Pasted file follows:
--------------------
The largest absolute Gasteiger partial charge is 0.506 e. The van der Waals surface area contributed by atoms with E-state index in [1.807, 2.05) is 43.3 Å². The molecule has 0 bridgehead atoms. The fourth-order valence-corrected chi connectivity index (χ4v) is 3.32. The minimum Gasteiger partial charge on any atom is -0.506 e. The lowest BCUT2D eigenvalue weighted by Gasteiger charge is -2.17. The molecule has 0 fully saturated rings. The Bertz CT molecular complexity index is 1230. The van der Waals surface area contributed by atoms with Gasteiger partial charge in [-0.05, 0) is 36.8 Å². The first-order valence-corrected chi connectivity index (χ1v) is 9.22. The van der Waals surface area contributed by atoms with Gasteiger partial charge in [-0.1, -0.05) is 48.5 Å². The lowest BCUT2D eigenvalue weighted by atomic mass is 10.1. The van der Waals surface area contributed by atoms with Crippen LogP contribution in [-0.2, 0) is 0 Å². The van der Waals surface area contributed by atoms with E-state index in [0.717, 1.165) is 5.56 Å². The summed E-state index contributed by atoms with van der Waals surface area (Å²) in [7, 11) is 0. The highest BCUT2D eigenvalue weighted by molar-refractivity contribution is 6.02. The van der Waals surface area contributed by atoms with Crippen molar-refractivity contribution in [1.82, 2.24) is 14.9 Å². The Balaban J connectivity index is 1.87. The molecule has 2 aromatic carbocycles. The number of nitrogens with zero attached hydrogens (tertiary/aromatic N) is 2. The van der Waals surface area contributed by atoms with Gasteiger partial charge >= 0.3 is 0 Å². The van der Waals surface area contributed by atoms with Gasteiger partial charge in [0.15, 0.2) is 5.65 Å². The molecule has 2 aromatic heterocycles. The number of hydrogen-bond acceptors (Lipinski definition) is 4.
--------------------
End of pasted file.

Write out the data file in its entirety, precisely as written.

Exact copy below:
The largest absolute Gasteiger partial charge is 0.506 e. The van der Waals surface area contributed by atoms with E-state index in [1.807, 2.05) is 43.3 Å². The molecule has 0 bridgehead atoms. The fourth-order valence-corrected chi connectivity index (χ4v) is 3.32. The minimum Gasteiger partial charge on any atom is -0.506 e. The lowest BCUT2D eigenvalue weighted by Gasteiger charge is -2.17. The molecule has 0 fully saturated rings. The Bertz CT molecular complexity index is 1230. The van der Waals surface area contributed by atoms with Gasteiger partial charge in [-0.05, 0) is 36.8 Å². The first-order valence-corrected chi connectivity index (χ1v) is 9.22. The van der Waals surface area contributed by atoms with Gasteiger partial charge in [-0.1, -0.05) is 48.5 Å². The lowest BCUT2D eigenvalue weighted by atomic mass is 10.1. The van der Waals surface area contributed by atoms with Crippen LogP contribution in [-0.2, 0) is 0 Å². The van der Waals surface area contributed by atoms with E-state index in [0.717, 1.165) is 5.56 Å². The summed E-state index contributed by atoms with van der Waals surface area (Å²) in [7, 11) is 0. The highest BCUT2D eigenvalue weighted by molar-refractivity contribution is 6.02. The van der Waals surface area contributed by atoms with Crippen molar-refractivity contribution in [1.82, 2.24) is 14.9 Å². The Balaban J connectivity index is 1.87. The molecule has 2 aromatic carbocycles. The number of nitrogens with zero attached hydrogens (tertiary/aromatic N) is 2. The van der Waals surface area contributed by atoms with Gasteiger partial charge >= 0.3 is 0 Å². The van der Waals surface area contributed by atoms with Gasteiger partial charge in [0.15, 0.2) is 5.65 Å². The molecule has 2 aromatic heterocycles. The number of hydrogen-bond acceptors (Lipinski definition) is 4.